In this groundbreaking book, veteran science correspondent Fred Pearce travels to more than thirty countries to examine the current state of crucial water sources. Deftly weaving together the complicated scientific, economic, and historic dimensions of the world water crisis, he provides our most complete portrait yet of this growing danger and its ramifications for us all.
Named as one of the Top 50 Sustainability Books by University of Cambridges Programme for Sustainability Leadership and Greenleaf Publishing.
About the Author
Fred Pearce is a former news editor at New Scientist. Currently that magazine's environment and development consultant, he has also written for Audubon, Popular Science, Time, the Boston Globe, and Natural History. His books include With Speed and Violence, When the Rivers Run Dry, Keepers of the Spring, Turning Up the Heat, and Deep Jungle. He lives in England.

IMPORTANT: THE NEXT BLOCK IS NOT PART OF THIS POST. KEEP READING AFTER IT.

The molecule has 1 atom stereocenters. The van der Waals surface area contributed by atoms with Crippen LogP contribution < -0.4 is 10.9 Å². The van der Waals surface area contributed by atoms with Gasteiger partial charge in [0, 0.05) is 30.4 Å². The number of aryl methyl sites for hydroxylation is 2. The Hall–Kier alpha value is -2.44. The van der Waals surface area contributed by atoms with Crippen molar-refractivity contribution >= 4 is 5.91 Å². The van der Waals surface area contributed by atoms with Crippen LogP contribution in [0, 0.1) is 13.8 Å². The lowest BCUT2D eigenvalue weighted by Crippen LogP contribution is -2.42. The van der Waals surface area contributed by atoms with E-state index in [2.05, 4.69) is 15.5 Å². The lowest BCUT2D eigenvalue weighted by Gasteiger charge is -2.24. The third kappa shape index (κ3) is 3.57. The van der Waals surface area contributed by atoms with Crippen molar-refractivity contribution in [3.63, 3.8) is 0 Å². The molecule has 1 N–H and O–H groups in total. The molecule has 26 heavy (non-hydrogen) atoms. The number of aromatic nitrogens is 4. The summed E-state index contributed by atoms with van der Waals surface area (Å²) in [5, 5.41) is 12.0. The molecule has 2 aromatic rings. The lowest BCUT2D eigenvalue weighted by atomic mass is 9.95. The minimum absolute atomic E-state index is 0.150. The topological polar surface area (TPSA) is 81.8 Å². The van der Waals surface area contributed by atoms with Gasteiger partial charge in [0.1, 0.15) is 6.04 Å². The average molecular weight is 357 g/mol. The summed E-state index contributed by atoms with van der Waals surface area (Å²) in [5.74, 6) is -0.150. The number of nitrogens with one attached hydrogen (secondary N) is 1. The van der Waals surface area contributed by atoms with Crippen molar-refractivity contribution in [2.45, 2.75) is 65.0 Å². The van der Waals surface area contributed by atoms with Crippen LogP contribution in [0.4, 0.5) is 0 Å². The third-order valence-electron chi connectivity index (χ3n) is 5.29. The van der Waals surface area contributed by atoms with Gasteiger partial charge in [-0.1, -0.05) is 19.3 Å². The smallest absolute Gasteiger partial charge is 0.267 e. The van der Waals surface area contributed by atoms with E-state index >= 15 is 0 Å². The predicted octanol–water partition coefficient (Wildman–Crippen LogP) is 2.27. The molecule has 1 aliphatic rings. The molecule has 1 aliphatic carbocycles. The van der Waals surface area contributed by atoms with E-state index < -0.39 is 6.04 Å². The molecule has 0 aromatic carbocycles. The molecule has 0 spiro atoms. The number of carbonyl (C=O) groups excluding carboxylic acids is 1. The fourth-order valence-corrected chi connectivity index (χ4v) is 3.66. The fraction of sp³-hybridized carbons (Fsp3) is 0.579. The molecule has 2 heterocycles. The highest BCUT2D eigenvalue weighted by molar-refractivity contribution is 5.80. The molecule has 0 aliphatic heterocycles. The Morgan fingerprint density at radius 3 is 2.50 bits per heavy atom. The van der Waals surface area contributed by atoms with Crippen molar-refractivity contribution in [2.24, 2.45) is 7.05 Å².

A strong—and scary—case that a worldwide water shortage is the most fearful looming environmental crisis. With a drumbeat of facts both horrific (thousands of wells in India and Bangladesh are poisoned by fluoride and arsenic) and fascinating (it takes 20 tons of water to make one pound of coffee), the former New Scientist news editor documents a 'kind of cataclysm' already affecting many of the world's great rivers.—Publishers Weekly, starred review
"Oil we can replace. Water we can't—which is why this book is both so ominous and so important."—Bill McKibben, author of The End of Nature